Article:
-Now the thing is, studies are starting to show that you can remain fat adapted even when you're not in ketosis. So like I've said before, ketosis can be a tool for six to eight, ten weeks of being consistently in keto, to get your body optimized to using those fats as a source of fuel. Even Dr. Dom D'Agostino in the University of South Florida was talking about how people that have been in ketosis for a long period of time can usually get into ketosis much faster the second, third, fourth, et cetera, et cetera time around. They can just pop right back into keto 'cause their body already has the mitochondrial machinery and the cellular efficiency to utilize those ketones. So that's really cool stuff. That means even if you start consuming carbs and you come out of keto, your body still wants to use fats. So the second that you're in a caloric deficit, your body prefers to start using your body fat rather than breaking down your muscle tissue.
-And to make some total sense of this, I wanna reference a study. And this study is going to sound very, very familiar to some of the things that you've probably heard before, and definitely familiar to some of the things that I've heard as a nutritional coach. I'm gonna start with what the concern is. People always think that if they go into ketosis, they're gonna lose a bunch of muscle. They're gonna lose lean tissue, and this study proves that you do, but only in the beginning. Alright, here it goes. This study was published in a journal called Metabolism: Clinical & Experimental. And what they did is they took a look at test subjects that were on a keto diet that was low calorie, and a non-keto diet that was low calorie. Both diets had the same amount of protein. Well, three weeks into the diet, they found that those that were on the keto diet had a small decrease in their lean muscle mass. Yep, alarming, right? Scary. Don't do keto!
-This is the point where most people will freak out, and they'll say, "Ah, I'm gonna lose all my muscle, I'm two to three weeks into this diet, and I feel like I'm losing size." But guess what they found? After three weeks, the differences totally stopped. Meaning after that, after three weeks, whether you were in keto or not in keto, the amount of muscle lost or retained was the exact same. What does that tell us? That tells us that at that point, our bodies had become fat adapted, and started utilizing fat and no longer had to start sacrificing muscle to turn into glucose for fuel.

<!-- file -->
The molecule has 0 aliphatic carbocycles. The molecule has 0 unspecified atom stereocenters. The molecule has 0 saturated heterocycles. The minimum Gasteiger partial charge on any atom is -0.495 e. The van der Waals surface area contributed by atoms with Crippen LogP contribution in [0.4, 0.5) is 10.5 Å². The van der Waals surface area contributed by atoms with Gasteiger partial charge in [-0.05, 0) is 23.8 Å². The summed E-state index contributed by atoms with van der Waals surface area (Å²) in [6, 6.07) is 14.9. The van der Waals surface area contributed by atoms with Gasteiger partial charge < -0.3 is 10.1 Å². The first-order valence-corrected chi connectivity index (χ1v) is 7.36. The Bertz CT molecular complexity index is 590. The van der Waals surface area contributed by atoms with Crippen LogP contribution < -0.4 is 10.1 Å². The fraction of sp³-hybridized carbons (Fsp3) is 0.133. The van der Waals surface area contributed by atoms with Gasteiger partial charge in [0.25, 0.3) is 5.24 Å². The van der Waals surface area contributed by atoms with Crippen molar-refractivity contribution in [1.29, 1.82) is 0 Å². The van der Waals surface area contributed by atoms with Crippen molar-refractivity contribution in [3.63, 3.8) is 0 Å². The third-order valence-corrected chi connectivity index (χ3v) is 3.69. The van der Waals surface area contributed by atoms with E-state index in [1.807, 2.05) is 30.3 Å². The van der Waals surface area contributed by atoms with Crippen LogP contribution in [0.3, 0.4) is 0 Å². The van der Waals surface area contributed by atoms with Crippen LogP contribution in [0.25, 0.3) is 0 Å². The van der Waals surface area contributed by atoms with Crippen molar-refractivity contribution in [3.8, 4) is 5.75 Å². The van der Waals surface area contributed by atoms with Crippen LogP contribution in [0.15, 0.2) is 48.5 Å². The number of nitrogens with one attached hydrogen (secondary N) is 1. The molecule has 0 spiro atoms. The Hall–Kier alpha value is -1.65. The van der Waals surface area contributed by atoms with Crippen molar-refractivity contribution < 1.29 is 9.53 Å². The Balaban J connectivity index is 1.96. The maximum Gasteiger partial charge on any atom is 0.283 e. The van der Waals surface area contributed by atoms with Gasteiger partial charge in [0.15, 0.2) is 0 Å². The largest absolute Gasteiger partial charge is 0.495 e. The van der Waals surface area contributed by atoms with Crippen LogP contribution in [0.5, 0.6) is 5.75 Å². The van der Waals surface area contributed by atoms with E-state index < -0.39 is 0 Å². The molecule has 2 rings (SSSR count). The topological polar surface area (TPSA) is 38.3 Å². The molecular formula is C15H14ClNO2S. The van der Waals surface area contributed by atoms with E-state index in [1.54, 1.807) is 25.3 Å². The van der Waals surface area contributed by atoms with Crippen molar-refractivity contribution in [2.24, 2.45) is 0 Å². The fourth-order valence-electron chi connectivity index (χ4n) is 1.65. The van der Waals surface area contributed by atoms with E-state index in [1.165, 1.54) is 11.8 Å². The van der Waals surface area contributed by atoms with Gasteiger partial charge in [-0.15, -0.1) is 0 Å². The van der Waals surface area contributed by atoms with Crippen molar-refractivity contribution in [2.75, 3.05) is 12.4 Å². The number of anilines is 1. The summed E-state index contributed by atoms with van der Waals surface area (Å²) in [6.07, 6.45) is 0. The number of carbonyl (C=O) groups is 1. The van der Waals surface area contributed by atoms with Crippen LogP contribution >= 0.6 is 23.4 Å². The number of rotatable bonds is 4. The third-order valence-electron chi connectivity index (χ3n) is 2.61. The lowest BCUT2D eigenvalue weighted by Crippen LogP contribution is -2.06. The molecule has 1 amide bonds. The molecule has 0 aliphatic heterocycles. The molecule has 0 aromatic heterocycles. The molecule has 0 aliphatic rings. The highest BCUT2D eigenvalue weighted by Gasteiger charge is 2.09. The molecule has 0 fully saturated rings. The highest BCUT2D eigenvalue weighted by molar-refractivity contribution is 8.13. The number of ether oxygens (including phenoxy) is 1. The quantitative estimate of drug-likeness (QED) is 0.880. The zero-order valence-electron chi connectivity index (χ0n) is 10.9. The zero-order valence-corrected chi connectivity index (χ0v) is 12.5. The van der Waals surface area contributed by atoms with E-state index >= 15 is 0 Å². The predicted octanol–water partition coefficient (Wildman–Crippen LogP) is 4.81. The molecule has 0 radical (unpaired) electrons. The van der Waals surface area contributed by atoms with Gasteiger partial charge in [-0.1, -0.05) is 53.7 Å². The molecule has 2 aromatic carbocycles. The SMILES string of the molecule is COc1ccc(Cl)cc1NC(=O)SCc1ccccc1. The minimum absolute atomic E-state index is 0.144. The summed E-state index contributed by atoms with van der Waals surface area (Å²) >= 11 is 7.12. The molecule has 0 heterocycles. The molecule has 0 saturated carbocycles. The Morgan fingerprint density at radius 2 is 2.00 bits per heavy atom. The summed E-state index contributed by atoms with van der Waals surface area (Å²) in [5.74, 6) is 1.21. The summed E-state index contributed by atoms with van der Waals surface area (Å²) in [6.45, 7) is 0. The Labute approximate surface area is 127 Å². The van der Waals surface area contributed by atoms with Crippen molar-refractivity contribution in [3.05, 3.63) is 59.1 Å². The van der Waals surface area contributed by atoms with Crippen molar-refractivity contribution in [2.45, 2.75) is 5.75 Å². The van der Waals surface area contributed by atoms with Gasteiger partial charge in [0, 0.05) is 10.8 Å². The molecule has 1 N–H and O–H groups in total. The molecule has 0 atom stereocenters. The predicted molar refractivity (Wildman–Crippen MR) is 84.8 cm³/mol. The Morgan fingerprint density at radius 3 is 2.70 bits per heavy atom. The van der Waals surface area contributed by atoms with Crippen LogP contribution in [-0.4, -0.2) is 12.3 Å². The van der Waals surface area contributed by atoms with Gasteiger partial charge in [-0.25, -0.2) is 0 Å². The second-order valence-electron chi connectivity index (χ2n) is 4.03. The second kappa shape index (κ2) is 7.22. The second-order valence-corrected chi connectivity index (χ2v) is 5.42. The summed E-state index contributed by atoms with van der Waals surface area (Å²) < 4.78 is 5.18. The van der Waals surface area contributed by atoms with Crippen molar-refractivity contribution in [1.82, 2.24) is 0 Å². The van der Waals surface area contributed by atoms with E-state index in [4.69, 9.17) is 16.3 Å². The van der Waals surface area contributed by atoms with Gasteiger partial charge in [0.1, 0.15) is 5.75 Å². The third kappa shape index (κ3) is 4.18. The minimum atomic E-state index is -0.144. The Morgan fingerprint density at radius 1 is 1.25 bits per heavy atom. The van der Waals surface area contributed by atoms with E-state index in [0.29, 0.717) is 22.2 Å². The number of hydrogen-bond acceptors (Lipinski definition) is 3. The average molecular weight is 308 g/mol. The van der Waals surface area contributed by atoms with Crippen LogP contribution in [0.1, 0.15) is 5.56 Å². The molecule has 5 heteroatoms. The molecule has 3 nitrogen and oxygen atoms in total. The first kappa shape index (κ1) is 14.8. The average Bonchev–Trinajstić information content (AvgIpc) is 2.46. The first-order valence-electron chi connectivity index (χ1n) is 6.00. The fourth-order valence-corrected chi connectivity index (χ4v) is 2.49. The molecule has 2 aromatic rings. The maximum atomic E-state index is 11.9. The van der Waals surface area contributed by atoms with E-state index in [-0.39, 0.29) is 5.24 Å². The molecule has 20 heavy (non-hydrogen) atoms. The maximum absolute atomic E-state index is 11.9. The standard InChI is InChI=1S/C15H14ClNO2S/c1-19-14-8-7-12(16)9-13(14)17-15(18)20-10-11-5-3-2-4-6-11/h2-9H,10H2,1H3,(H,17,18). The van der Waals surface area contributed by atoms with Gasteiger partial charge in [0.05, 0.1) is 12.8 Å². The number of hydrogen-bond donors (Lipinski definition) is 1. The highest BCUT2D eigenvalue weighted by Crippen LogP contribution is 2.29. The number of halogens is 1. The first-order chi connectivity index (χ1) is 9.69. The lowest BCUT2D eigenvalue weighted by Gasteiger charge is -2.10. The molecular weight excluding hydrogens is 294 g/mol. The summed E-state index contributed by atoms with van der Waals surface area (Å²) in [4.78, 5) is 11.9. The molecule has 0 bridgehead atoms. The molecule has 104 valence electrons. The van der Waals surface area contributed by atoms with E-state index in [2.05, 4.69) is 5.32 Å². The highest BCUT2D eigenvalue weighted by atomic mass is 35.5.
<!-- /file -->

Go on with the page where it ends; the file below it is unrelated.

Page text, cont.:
-So it goes to show that yes, when you first start keto, you might lose a tiny, tiny bit of muscle as a sacrifice for a lifetime of fatty acid utilization in the body. A small price to pay to know that you have now turned on a cellular mechanism for your body to utilize fat. You've turned on a cellular mechanism for your mitochondria to leverage fatty acids as a source of fuel. You have now become fat adapted. It's a small price to pay. It's like a small investment in your body to turn on and activate a part of your body that you didn't even know you had. That's the difference between fat adaptation and keto. So don't get them confused. Keto is required to get there, but it's not required to maintain it.
-Now, let me say this again. Keto is awesome, and it's an amazing lifestyle that you can live life, and live very, very happily with. I'm just saying that fat adaptation is different from keto. I love keto. It's a lifestyle for me, it's something that I'll continue to live just because it's great, and it's sustainable, and the health benefits are totally awesome. But that's just me.
-And just so that you all know if you are on a low carbohydrate diet, or a ketogenic diet, you're probably deficient in the minerals that you need to feel your best, so make sure you click on the link and check out some Magnesium SRT from Jigsaw, so that you can get your hands on the best stuff to help you feel your best when you're going through keto, low carb, or just good old life. I'll see you there.